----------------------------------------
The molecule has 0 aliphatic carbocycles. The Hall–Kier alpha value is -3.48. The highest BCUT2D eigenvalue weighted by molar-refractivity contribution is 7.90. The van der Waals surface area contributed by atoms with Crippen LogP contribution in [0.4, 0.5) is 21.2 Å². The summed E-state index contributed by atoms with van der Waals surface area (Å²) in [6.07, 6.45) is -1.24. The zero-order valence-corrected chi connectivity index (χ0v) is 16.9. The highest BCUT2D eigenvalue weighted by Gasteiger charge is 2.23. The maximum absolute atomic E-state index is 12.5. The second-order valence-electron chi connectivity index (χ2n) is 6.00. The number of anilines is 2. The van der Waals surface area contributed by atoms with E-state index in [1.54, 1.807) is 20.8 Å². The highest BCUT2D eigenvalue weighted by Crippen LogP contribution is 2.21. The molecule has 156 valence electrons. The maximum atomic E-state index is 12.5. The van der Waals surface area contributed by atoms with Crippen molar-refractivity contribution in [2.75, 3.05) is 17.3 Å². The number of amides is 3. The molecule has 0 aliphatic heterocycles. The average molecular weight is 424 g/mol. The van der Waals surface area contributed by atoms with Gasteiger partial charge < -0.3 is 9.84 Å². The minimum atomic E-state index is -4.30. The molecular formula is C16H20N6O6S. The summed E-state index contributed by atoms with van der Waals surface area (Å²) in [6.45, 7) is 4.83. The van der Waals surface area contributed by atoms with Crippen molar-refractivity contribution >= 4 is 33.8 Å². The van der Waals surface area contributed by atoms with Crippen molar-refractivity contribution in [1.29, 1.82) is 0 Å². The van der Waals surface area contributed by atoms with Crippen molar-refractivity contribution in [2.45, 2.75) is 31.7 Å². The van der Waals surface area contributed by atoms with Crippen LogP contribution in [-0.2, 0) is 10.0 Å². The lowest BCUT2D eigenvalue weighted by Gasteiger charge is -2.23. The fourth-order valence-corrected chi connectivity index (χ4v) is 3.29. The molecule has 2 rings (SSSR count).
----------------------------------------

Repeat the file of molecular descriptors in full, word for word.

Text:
The molecule has 0 aliphatic carbocycles. The Hall–Kier alpha value is -3.48. The highest BCUT2D eigenvalue weighted by molar-refractivity contribution is 7.90. The van der Waals surface area contributed by atoms with Crippen LogP contribution in [0.4, 0.5) is 21.2 Å². The summed E-state index contributed by atoms with van der Waals surface area (Å²) in [6.07, 6.45) is -1.24. The zero-order valence-corrected chi connectivity index (χ0v) is 16.9. The highest BCUT2D eigenvalue weighted by Gasteiger charge is 2.23. The maximum absolute atomic E-state index is 12.5. The second-order valence-electron chi connectivity index (χ2n) is 6.00. The number of anilines is 2. The van der Waals surface area contributed by atoms with E-state index in [1.54, 1.807) is 20.8 Å². The highest BCUT2D eigenvalue weighted by Crippen LogP contribution is 2.21. The molecule has 156 valence electrons. The maximum atomic E-state index is 12.5. The van der Waals surface area contributed by atoms with Crippen molar-refractivity contribution in [2.75, 3.05) is 17.3 Å². The number of amides is 3. The molecule has 0 aliphatic heterocycles. The average molecular weight is 424 g/mol. The van der Waals surface area contributed by atoms with Gasteiger partial charge < -0.3 is 9.84 Å². The minimum atomic E-state index is -4.30. The molecular formula is C16H20N6O6S. The summed E-state index contributed by atoms with van der Waals surface area (Å²) in [6.45, 7) is 4.83. The van der Waals surface area contributed by atoms with Crippen molar-refractivity contribution >= 4 is 33.8 Å². The van der Waals surface area contributed by atoms with Crippen molar-refractivity contribution in [1.29, 1.82) is 0 Å². The van der Waals surface area contributed by atoms with Crippen molar-refractivity contribution in [2.45, 2.75) is 31.7 Å². The van der Waals surface area contributed by atoms with Crippen LogP contribution in [-0.2, 0) is 10.0 Å². The lowest BCUT2D eigenvalue weighted by Gasteiger charge is -2.23. The fourth-order valence-corrected chi connectivity index (χ4v) is 3.29. The molecule has 2 rings (SSSR count).